On the day of India’s Olympic bronze, remembering a friend of hockey

For Baboolal Goverdhan Joshi, a friend of 30 years, hockey was more than life. “Hum haaki (hockey) ke liye hee jiye hain,” he would not fail to remind you. Like the great dribbling guru Mohammad Shahid, even BG would refer to the game as “haaki.” He would sometimes make a conscious effort to call it “hockey”, but it was a game – forget how he pronounced it – close to his heart.

Knowing BG was one of the gains from reporting hockey. His presence was an assurance of not missing out on little-known facts of the game and players. Nothing brought him greater joy than an Indian victory on the hockey pitch. “We have forgotten how to win,” he would often lament, remembering the glorious moments from the Olympics and Asian Games.

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“Aapke yahan se kaun jaa raha hai (who is going from your organization),” he would be anxious to know. The reason was his love for hockey. He would place a request for you to bring him some publications. An official souvenir, if possible. All to boost his treasure of statistics, so beautifully documented on notebooks and files in his home in Sehore, 40 kilometres from Bhopal.

He was obsessed with his art. He would call me to dig out information from old newspapers (stored in our office) and Sportstar magazine. I would oblige him happily.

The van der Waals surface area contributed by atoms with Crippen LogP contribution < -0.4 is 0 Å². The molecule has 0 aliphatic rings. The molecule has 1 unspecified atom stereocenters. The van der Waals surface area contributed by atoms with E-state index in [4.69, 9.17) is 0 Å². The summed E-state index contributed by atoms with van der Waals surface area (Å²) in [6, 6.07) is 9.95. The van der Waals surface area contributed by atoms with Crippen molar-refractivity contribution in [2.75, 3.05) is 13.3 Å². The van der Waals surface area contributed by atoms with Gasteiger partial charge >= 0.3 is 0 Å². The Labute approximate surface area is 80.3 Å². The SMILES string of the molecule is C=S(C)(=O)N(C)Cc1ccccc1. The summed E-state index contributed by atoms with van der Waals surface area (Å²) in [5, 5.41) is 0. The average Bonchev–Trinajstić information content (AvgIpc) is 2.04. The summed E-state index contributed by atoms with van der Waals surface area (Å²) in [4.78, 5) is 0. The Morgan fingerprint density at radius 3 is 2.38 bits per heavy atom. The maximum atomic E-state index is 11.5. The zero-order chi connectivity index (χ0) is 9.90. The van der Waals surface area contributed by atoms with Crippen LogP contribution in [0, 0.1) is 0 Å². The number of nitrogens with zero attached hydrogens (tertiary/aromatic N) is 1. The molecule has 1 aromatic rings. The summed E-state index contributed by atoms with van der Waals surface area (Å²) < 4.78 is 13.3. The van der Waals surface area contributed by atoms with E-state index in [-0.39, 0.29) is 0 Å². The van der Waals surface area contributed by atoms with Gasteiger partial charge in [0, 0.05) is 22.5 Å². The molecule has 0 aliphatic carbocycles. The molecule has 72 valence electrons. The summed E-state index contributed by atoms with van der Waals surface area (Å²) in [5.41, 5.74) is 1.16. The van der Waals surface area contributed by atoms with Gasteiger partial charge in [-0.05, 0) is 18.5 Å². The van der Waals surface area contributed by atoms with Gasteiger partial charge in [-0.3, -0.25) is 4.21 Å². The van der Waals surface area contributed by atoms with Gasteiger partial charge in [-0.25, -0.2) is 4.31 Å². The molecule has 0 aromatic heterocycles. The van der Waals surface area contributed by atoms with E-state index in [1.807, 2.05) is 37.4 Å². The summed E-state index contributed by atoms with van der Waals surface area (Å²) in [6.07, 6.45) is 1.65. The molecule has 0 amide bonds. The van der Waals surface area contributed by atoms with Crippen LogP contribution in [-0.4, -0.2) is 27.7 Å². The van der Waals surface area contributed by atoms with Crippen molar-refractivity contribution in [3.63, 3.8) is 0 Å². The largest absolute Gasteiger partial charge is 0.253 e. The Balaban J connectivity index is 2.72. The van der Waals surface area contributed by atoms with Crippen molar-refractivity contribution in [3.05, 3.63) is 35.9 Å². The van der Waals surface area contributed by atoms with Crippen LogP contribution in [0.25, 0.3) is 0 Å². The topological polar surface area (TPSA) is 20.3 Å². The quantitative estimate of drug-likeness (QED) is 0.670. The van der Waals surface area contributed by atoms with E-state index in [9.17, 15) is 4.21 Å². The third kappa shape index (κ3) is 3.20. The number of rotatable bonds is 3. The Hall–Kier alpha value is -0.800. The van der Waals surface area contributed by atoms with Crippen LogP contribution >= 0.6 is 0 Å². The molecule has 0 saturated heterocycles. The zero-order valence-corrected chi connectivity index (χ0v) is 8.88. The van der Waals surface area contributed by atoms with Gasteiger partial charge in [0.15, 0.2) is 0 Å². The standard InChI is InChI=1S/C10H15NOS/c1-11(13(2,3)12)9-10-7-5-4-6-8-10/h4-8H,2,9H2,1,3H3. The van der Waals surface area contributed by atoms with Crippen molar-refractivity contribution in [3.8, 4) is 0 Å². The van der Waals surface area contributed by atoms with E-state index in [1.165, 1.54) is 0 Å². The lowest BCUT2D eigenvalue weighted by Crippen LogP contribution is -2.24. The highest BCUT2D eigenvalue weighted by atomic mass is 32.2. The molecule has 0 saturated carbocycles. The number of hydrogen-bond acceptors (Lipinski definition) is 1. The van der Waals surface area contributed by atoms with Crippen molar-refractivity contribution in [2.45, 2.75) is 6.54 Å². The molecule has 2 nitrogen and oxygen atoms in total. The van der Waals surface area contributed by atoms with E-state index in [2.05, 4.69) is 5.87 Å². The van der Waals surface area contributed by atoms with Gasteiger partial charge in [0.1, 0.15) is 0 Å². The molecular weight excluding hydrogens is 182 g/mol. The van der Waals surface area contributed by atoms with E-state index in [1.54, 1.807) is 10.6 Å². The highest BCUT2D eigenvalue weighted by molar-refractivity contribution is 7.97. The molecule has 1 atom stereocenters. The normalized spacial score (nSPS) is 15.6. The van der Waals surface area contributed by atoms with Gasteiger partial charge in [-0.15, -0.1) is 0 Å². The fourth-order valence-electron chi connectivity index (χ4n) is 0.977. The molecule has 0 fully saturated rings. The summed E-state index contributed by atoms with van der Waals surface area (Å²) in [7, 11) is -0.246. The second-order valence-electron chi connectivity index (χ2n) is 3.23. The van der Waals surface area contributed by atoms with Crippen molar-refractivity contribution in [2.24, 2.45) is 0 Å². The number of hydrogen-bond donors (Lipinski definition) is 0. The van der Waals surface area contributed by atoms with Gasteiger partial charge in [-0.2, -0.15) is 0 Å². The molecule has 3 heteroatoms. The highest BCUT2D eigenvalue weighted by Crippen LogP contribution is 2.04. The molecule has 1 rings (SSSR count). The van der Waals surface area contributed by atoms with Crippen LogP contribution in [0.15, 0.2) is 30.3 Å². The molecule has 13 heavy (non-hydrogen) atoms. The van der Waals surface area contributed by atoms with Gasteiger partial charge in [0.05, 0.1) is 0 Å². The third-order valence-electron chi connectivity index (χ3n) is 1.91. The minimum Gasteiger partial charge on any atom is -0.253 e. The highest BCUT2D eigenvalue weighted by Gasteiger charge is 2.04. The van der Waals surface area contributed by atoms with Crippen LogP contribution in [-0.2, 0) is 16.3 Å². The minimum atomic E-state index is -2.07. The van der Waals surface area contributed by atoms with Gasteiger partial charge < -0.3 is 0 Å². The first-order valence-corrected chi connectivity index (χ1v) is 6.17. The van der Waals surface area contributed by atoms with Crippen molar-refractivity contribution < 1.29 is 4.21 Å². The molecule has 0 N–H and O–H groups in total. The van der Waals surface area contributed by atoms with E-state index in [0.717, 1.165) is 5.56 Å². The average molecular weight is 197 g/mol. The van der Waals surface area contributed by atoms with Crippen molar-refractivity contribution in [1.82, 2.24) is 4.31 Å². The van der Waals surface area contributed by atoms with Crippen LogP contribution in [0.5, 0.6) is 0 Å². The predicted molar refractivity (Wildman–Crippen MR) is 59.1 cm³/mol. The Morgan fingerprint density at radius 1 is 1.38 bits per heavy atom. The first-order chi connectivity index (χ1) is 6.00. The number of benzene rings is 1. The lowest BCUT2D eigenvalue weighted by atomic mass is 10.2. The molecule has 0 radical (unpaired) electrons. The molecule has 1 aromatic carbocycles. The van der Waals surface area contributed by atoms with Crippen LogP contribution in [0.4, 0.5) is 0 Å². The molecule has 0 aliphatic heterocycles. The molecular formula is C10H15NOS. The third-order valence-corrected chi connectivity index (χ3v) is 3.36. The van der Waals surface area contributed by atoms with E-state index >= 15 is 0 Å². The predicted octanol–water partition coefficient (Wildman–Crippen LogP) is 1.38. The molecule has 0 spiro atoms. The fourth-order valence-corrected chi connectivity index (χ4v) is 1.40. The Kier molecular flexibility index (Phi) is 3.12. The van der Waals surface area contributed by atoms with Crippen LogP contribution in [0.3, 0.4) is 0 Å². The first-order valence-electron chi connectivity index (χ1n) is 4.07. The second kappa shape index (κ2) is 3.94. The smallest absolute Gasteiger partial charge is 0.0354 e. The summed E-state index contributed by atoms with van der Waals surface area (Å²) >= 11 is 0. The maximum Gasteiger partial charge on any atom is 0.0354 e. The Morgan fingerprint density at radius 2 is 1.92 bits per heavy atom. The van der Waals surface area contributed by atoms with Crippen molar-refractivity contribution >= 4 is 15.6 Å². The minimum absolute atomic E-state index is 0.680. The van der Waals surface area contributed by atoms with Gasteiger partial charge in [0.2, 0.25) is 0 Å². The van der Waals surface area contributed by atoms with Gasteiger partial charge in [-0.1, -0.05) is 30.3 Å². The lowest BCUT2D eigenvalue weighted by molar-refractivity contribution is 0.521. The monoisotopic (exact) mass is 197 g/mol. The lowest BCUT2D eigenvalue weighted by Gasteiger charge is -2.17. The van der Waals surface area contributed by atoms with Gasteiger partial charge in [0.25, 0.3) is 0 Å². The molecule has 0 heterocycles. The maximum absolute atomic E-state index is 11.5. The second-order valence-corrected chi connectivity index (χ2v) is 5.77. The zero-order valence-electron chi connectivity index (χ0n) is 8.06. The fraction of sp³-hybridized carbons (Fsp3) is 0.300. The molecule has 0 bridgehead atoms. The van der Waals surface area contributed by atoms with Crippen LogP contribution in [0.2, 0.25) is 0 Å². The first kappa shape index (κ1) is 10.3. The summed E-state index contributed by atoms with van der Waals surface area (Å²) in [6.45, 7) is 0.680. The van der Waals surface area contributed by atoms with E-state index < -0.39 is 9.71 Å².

He was a true servant of the game, feeding stats to the hockey writers for free.

As the hooter signalled India’s win over Germany in the bronze medal match in Tokyo on Thursday and the players sank on the pitch in joy and exhaustion, my thoughts went to the indefatigable BG. He would have been in Tokyo, but COVID-19 snatched him from us last April.

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I have benefited from his statistical references. Once, wanting some statistical help, I called BG with my request. “Sorry, I have come to Indore,” he was needlessly apologetic.

That evening, I received a call from BG in the office. He had all the stats ready. “How come? You were in Indore,” I asked. “Ghar aa gaya main (I have come home),” his response had left me stunned. He travelled 150 km from Indore just to unearth the stats that I needed.

That was BG Joshi, a friend of hockey. He would have been the happiest man in Tokyo. Indian hockey should dedicate this win to him.

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